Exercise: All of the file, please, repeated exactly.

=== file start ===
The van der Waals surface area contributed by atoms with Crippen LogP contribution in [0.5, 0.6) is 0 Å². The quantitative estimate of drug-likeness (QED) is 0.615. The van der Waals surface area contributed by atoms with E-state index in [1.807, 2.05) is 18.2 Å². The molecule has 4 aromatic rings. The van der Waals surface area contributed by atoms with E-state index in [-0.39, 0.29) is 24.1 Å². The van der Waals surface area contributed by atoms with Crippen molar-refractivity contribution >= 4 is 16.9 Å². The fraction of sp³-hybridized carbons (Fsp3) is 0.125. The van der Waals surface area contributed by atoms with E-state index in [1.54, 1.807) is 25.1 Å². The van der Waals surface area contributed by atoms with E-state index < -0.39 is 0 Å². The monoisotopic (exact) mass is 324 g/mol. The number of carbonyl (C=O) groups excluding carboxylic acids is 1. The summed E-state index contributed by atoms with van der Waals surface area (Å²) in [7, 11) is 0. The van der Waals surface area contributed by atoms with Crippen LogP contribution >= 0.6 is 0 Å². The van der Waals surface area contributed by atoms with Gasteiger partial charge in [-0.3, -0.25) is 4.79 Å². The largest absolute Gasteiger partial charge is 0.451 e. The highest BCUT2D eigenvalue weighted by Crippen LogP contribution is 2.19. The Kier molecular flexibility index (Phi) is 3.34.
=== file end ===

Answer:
The van der Waals surface area contributed by atoms with Crippen LogP contribution in [0.5, 0.6) is 0 Å². The quantitative estimate of drug-likeness (QED) is 0.615. The van der Waals surface area contributed by atoms with E-state index in [1.807, 2.05) is 18.2 Å². The molecule has 4 aromatic rings. The van der Waals surface area contributed by atoms with E-state index in [-0.39, 0.29) is 24.1 Å². The van der Waals surface area contributed by atoms with Crippen molar-refractivity contribution >= 4 is 16.9 Å². The fraction of sp³-hybridized carbons (Fsp3) is 0.125. The van der Waals surface area contributed by atoms with E-state index in [1.54, 1.807) is 25.1 Å². The van der Waals surface area contributed by atoms with E-state index < -0.39 is 0 Å². The monoisotopic (exact) mass is 324 g/mol. The number of carbonyl (C=O) groups excluding carboxylic acids is 1. The summed E-state index contributed by atoms with van der Waals surface area (Å²) in [7, 11) is 0. The van der Waals surface area contributed by atoms with Crippen LogP contribution >= 0.6 is 0 Å². The van der Waals surface area contributed by atoms with Gasteiger partial charge in [-0.3, -0.25) is 4.79 Å². The largest absolute Gasteiger partial charge is 0.451 e. The highest BCUT2D eigenvalue weighted by Crippen LogP contribution is 2.19. The Kier molecular flexibility index (Phi) is 3.34.